Sunday, February 14, 2010

We Are Lost

Amazing Grace, how sweet the sound
That saved a wretch like me!
I once was lost, but now I'm found
Was blind, but now I see.

We are lost as a nation, and whether or not we are found is decidedly up in the air. There's something dreadfully wrong taking place, and most of us feel it from time to time, burning inside us like a low grade fever. It's a nagging thought that won't go away, a feeling of dread in the pit of your stomach. It's fear, and I have every reason to believe we should be afraid.

Walter Russell Mead believes the Blue Beast is to blame, and I think he's largely right when he says:

Blue institutions aren’t productive enough and efficient enough to provide the services we need. There’s a hard and bitter truth here: workers in these sectors are going to have to accept lower wages and less security going forward — and they will have to produce more than they do now. Much more. This sounds draconian and harsh, but with a relative handful of exceptions everybody else in the United States has been facing this reality for the last generation.

But asking others to sacrifice wages and security for the benefit of others doesn't strike me as all that easy, and the fact that the government is adding workers left and right doesn't make it any easier. I'm just not sure it's a realistic solution.

On the other hand, John Ellis believes that a possible merger with Canada, acquire land in Africa or Siberia, or even sell off territory should be considered as possible solutions to our debt. According to Ellis:

These are the big issues of US restructuring. And they are all on the table.

Except they are not. The Obama Administration keeps talking at us like its 1998 and we can have a "green" jobs program and national health insurance and "cap and trade" legislation and $250 million criminal proceedings for homicidal Islamic psychopaths in downtown Manhattan. We don't have $250 million for the KSM trial in Manhattan. Everybody knows that except, apparently, the Obama Administration.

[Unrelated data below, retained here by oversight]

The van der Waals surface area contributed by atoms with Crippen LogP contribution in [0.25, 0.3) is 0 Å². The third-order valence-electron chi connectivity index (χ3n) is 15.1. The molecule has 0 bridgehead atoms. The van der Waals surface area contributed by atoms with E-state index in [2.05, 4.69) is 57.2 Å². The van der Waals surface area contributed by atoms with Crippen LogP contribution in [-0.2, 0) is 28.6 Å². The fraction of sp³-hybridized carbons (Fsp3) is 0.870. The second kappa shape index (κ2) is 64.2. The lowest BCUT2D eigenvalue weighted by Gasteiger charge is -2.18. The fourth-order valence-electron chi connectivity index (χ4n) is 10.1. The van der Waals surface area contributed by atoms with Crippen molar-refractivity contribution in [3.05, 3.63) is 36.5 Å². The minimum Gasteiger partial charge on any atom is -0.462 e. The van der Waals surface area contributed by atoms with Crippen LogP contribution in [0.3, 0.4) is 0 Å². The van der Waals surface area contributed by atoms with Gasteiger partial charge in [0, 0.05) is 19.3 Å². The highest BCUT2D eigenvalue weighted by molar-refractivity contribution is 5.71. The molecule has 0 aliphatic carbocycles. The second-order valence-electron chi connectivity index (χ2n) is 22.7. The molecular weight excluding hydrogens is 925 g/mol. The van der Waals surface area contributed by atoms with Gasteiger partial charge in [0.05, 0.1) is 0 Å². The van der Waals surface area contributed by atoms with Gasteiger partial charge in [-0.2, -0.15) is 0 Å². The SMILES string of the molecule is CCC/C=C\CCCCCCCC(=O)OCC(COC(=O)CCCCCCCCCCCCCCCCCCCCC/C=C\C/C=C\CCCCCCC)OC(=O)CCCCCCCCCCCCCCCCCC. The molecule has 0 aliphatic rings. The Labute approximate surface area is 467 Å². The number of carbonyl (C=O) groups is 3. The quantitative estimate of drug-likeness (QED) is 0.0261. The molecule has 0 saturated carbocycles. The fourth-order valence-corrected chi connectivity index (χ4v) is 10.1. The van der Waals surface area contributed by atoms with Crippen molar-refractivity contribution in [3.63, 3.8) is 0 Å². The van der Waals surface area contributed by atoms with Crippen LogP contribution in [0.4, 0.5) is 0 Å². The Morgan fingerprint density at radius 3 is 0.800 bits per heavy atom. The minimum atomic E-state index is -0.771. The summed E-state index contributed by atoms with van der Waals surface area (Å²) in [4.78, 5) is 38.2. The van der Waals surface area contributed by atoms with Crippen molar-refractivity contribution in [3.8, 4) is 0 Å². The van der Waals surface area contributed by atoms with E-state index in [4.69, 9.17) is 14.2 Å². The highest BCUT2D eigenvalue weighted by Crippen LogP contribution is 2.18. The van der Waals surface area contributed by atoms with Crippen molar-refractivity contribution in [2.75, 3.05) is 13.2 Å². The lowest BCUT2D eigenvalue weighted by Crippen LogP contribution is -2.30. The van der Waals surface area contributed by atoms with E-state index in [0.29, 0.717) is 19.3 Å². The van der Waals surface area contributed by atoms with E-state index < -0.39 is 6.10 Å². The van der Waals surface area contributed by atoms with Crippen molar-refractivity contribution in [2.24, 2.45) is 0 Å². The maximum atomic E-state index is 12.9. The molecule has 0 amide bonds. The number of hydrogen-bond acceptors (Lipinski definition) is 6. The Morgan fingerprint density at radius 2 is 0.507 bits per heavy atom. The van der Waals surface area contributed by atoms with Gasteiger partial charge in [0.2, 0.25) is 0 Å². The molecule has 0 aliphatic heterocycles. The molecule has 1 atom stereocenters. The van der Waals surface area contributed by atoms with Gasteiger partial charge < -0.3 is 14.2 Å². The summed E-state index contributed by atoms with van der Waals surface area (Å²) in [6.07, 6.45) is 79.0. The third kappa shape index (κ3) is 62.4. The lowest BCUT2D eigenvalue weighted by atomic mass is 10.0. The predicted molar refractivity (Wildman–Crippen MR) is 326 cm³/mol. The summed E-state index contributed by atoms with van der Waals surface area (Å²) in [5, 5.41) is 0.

Until President Obama engages the Grand Narrative of our time, and makes it his own, he will remain disconnected from the broad national interest ("interest" in the sense of what people are interested in and "interest" in the sense of what is best for the country). This is not just another recession. This is not just a fraying at the ends. This is a crisis of high throw weight and terrifying potential consequences. It's important that we muddle through. It matters. The President needs to start the restructuring by talking openly and honestly about what it might entail.

You know, I read that and can't help but think "Oh good God, it's not that bad!"

The problem is that tomorrow, I'll get that sinking feeling in my stomach when I read the paper. I'll get that low grade fever and think, "We've really gotta do something soon." And it's getting harder and harder to push those thoughts away these days. As crazy as it sounds, I think John Ellis may be right, at least about the size of the problems we face, if not the specific solutions he suggested.

I am, however, at least willing to offer my own pie in the sky ideas up to scrutiny. Before I do though, I need to make a brief point about something. The best thing that could happen would be for our politicians to start offering big ideas. Ellis goes after President Obama for not thinking big, but I feel the need to point out that it's not like elected Republicans are out there offering up their own audacious proposals.